This may be the year that the cannabis green rush hits the wall. Like other good ideas that blew up into frenzied manias – the Internet bubble of the late 1990s, for example – a lot of money will be lost before the real fortunes are made. Signs of a developing bust are abundant.
In the last year or two, investors have poured tens of billions into startup and early stage companies with great stories to tell and not much else. That bubble has already begun to deflate. The Canadian Marijuana Index, which tracks the aggregate market capitalization of a portfolio of publicly-traded companies, lost half its value in 2018. Today it is still down by about a third from the all-time high, with nothing on the horizon that would provide a fresh jolt.
Vendors that cater to the cannabis industry are starting to complain that their customers are paying slower. Online news site Marijuana Business Daily reported this month that professional services firms like consultants and accountants are feeling the pinch as their clients cut back on spending, hoping to ride out the downturn.
On the consumer side, recreational cannabis has been such a hit in California, and so few cultivators have been licensed so far, that the demand for legal marijuana is outstripping supply. It’s gotten so bad that, “The world’s largest cannabis industry is on the verge of collapse,” says Sebastopol, California attorney and consultant Lauren Mendelsohn. She reports that legalization has not only failed to crowd out the market for black market marijuana, it has made legal weed so expensive it can’t compete.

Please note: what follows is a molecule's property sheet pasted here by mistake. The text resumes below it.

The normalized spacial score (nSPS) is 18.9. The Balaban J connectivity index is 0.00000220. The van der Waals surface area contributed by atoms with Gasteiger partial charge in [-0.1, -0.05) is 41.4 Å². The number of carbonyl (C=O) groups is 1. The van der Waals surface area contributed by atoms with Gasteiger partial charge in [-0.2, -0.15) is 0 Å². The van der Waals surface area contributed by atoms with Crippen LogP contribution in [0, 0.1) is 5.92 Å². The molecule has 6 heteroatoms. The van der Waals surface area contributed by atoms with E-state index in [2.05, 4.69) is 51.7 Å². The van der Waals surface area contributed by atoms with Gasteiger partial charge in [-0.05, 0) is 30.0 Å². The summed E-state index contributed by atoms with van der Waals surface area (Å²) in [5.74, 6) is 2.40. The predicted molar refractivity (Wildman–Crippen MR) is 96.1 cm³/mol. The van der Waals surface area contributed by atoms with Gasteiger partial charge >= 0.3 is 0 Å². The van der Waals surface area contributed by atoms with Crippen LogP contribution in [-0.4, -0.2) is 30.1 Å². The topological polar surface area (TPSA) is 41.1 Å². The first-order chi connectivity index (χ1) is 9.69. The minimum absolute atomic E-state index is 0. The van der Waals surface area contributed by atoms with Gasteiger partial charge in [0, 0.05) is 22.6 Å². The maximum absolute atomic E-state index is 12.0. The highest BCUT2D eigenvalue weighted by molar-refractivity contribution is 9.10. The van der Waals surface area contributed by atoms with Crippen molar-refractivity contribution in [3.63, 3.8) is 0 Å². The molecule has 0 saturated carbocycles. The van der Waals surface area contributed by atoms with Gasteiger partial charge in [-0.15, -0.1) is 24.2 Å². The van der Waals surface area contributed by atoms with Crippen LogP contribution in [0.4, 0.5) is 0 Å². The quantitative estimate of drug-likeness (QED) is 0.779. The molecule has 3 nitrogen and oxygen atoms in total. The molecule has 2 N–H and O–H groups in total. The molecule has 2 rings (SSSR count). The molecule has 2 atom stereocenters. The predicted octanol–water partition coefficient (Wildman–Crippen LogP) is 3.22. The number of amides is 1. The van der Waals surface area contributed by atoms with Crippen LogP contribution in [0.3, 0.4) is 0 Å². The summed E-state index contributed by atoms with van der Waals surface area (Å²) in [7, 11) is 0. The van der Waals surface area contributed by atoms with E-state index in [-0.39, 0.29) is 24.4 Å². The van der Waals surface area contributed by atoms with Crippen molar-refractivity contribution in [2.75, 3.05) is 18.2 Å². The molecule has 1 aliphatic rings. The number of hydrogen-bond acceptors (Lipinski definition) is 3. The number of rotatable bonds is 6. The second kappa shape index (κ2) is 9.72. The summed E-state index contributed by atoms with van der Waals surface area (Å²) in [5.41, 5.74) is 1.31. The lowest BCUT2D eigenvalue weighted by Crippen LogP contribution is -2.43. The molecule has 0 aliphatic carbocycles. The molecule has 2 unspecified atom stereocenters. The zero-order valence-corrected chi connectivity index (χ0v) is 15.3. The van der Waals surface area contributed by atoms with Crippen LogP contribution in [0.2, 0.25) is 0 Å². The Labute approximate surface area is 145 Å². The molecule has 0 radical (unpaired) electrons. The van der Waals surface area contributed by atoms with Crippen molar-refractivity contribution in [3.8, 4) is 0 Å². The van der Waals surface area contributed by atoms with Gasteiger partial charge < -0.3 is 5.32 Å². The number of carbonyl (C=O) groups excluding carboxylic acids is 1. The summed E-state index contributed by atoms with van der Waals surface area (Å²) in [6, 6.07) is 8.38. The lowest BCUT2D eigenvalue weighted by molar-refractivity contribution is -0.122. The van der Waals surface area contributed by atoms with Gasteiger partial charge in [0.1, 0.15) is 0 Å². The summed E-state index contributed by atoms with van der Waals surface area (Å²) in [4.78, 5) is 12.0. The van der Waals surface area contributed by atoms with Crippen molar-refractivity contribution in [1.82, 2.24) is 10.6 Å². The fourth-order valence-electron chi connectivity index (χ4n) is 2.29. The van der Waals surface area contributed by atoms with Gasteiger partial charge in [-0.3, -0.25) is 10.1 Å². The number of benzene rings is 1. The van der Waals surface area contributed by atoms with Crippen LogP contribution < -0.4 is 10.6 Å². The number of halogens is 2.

In order to grow legal marijuana in California cultivators must jump through hoops for a mob of state agencies, each with its own agenda, regulations, and enforcement authority – Water Resources Control, Conservation, Fish and Game, Food and Agriculture, Forestry and Fire Protection, to name a few. And then there are multiple levels of taxing authorities. And that’s just one of fifty states that each have a unique set of rules and enforcement priorities.
On top of all that, few US banks will even take deposits from cannabis-related companies as long as marijuana remains illegal at the federal level. Even the National Hemp Association, a lobbying group that does not grow or process cannabis products, had its accounts at a Pennsylvania bank shut down just because of the organization’s name, says executive director Erica Stark.
Published: March 18, 2019
Founder & Interim Editor of L.A. Cannabis News